Analyzing ‘Top 10 Law Schools For Career Prospects’
- Oct 12, 2015
- Law School, Legal Life
- Reviewed by: Matt Riley
Most people who want to go to law school want to become a lawyer. That’s probably a safe bet. Plus, law school can leave you with a lot of debt to pay off. It’s therefore important to consider employment statistics carefully as you choose a law school.
Writing for Forbes, Susan Adams recently took a look at the “Top 10 Law Schools For Career Prospects”, as ranked by the Princeton Review guide, The Best 173 Law Schools. (Why 173? There are only 204 ABA-accredited law schools in the United States. Those must be some really stringent criteria to get in the book.)
Ranking the top 10 based on bar passage, employment rate, median salary and some student survey questions makes for a bit of a pointless exercise. The real, meaningful difference is between the schools in the top 10 along with their peers and the schools far from the top 10. The problem with ranking the top schools is that their employment statistics are skewed by the choices their graduates make.
Adams notes that Yale doesn’t make the top 10, in part because its graduates often pursue relatively lower-paying clerkships. No one settles for a clerkship out of inability to find something better. These are prestigious jobs. Yale likely ranks lower because its graduates often choose jobs that pay less, not because those graduates have fewer or worse options. Or maybe the student survey scores weren’t so hot. Who knows?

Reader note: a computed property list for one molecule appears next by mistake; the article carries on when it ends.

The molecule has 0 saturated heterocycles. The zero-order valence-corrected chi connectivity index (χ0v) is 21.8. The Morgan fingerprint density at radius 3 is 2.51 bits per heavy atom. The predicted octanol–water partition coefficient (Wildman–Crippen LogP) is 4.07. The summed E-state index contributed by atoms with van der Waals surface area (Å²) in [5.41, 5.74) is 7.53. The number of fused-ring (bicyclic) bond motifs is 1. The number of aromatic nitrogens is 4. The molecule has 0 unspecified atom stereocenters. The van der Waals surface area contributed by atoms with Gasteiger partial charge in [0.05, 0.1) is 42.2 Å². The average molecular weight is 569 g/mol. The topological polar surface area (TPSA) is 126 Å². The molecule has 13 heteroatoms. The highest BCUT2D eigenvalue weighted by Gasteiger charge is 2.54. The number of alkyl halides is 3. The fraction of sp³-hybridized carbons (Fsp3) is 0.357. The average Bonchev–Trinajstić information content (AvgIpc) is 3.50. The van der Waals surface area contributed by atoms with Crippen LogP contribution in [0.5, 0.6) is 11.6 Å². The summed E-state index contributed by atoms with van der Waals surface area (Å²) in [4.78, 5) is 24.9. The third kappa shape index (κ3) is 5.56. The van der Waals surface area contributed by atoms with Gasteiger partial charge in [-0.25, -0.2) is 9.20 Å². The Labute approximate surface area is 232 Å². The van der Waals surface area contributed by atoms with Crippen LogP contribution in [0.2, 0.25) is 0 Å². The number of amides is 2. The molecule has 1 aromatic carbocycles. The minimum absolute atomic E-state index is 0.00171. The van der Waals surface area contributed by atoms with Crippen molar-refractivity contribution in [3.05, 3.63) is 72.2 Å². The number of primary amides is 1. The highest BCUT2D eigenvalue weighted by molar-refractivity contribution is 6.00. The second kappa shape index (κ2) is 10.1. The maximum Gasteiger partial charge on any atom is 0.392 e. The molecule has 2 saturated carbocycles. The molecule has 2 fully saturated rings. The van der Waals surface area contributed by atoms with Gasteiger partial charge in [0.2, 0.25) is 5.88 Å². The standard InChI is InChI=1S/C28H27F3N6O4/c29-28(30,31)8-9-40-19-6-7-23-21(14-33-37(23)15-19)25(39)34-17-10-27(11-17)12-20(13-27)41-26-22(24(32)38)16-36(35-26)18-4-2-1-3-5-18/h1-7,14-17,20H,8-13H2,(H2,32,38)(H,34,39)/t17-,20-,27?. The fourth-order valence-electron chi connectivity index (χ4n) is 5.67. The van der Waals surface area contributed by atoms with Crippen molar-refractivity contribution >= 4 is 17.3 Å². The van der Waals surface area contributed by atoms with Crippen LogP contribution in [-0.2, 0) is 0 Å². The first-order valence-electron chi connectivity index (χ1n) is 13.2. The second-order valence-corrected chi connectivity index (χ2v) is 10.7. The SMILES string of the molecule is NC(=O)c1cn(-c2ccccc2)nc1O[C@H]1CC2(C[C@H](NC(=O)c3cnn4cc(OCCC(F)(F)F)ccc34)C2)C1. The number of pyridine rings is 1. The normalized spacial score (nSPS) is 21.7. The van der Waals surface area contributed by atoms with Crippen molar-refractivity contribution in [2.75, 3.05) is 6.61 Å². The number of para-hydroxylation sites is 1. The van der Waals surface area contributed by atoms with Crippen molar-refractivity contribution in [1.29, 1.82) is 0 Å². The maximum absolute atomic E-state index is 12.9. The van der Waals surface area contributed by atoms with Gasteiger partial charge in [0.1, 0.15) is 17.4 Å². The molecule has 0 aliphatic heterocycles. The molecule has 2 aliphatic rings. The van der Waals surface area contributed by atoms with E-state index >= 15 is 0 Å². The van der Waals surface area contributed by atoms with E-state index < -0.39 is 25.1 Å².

Penn ranks number one. It’s a great place to go to law school. No argument there. But no one should choose Penn over Yale because of this ranking. The law schools where graduates have trouble getting a job are far from making the list in the first place. So pay attention to career prospects as you apply. There are some good resources to help you do your research. But don’t let a top 10 list sway your thinking if you’re choosing between two good options.
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